Indeed, Mr. Harrigan's and Ms. Crook's books are almost certain to give a very different view of the 1836 rebellion than Mr. Long's. He is the political revisionist of the group. This was already clear from his highly controversial earlier non-fiction book about Texas history, "Duel of Eagles." Contrary to what Texas schoolchildren may learn, Mr. Long views Texas's struggle with Mexico as "no noble bid for freedom, but rather a bald attempt at land theft." Thus the battle at San Jacinto, generally regarded as a holy battle of redemption for Texas, is depicted in "Empire of Bones" as a massacre, waged not by heroes and martyrs but by a greedy horde of land thieves.
Mr. Harrigan prefers to sidestep such political judgments. A diverse writer whose most recent book was "Water and Light," a personal investigation of scuba diving, Mr. Harrigan will not be giving Houghton Mifflin a manuscript that will trouble any Austin neighbors who remember the Alamo with pride. He calls himself a "casualty of the Fess Parker version of the Davy Crockett legend" and is writing about the Alamo because he's "spent a lifetime trying to conjure up this place that has always seemed the essence of antiquity and mystery."
Ms. Crook's "Promised Lands" centers on the experiences of Hispanic Texans at the massacre at Goliad and will be published by Doubleday next year. She puts herself somewhere between Mr. Harrigan's detachment and Mr. Long's polemical stance. "I prefer to tell the story and let the themes percolate up through the characters," she explains.
Ms. Crook, Mr. Long and Mr. Harrigan share an obsession with the details of everyday life in Texas in 1836. Did people use shoelaces? What did they use to clean their teeth? Answers must be painstakingly culled from academic journals, diaries, personal histories and other primary sources housed in archives around the state. Mr. Long filled 10,000 index cards with historical arcana for "Duel of Eagles." It made sense that the three would pool their voluminous files -- and look over each other's shoulders in an informal three-way editing network.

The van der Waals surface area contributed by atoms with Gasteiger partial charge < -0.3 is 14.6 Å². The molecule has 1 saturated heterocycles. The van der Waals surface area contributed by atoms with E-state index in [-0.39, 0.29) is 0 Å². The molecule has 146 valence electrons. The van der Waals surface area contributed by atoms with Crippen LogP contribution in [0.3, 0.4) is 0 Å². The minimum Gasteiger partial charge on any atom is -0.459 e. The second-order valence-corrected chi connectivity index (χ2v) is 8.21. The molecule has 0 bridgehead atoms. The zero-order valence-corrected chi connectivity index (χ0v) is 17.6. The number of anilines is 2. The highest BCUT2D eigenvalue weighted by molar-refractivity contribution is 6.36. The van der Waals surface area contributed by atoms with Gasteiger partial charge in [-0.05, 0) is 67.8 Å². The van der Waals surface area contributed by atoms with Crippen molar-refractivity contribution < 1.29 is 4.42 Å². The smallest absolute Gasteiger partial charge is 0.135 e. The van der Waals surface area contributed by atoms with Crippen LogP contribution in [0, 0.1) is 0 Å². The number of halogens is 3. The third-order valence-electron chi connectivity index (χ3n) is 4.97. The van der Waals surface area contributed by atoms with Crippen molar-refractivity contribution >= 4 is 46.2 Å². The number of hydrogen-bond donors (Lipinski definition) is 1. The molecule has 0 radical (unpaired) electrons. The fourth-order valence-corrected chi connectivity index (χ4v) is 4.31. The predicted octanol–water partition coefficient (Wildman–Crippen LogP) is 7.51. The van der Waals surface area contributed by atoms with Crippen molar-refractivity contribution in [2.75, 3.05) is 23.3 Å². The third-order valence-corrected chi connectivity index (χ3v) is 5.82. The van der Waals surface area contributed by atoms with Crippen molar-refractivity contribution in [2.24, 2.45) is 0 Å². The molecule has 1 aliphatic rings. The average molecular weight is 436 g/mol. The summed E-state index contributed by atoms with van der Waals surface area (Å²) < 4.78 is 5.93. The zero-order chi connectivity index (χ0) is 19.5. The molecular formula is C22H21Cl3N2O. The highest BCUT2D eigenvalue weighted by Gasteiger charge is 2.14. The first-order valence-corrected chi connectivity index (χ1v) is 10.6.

"Their comments were always different," Ms. Crook observed. "Jeff is more cause-oriented. He wants to change things through his books, rewrite the Texas myth. He wanted me to change the ending of my book to have more of a political impact."
Mr. Long laughs as he recalls Ms. Crook's discomfort each time he portrayed her hero, Sam Houston, in a less-than-flattering light, revealing, for example, his opium addiction, and that he wore a girdle. "She felt it was OK to make Houston look bad, just not silly," he says.
Ms. Crook was, however, open to suggestions, even to the point of accepting actual language from Mr. Harrigan when she hit a rough spot in her story. When it was time to kill off one of her favorite female characters, she was too attached to the woman to commit the "murder" herself. At first she laughed when Mr. Harrigan offered to write the scene for her, but later she accepted. "I wrote the lead-up and then went out for a jog," she recalls. "When I got home, there was the death scene on my fax machine. I read it and wept -- I felt like I'd let someone else take my dog to the vet to be put to sleep. I made some changes, but the scene was definitely better for the objectivity Steve brought to it."
So will this friendship-cum-literary collaboration survive the publication of all three novels? Sure, Mr. Harrigan says, "so long as we don't review each other's books."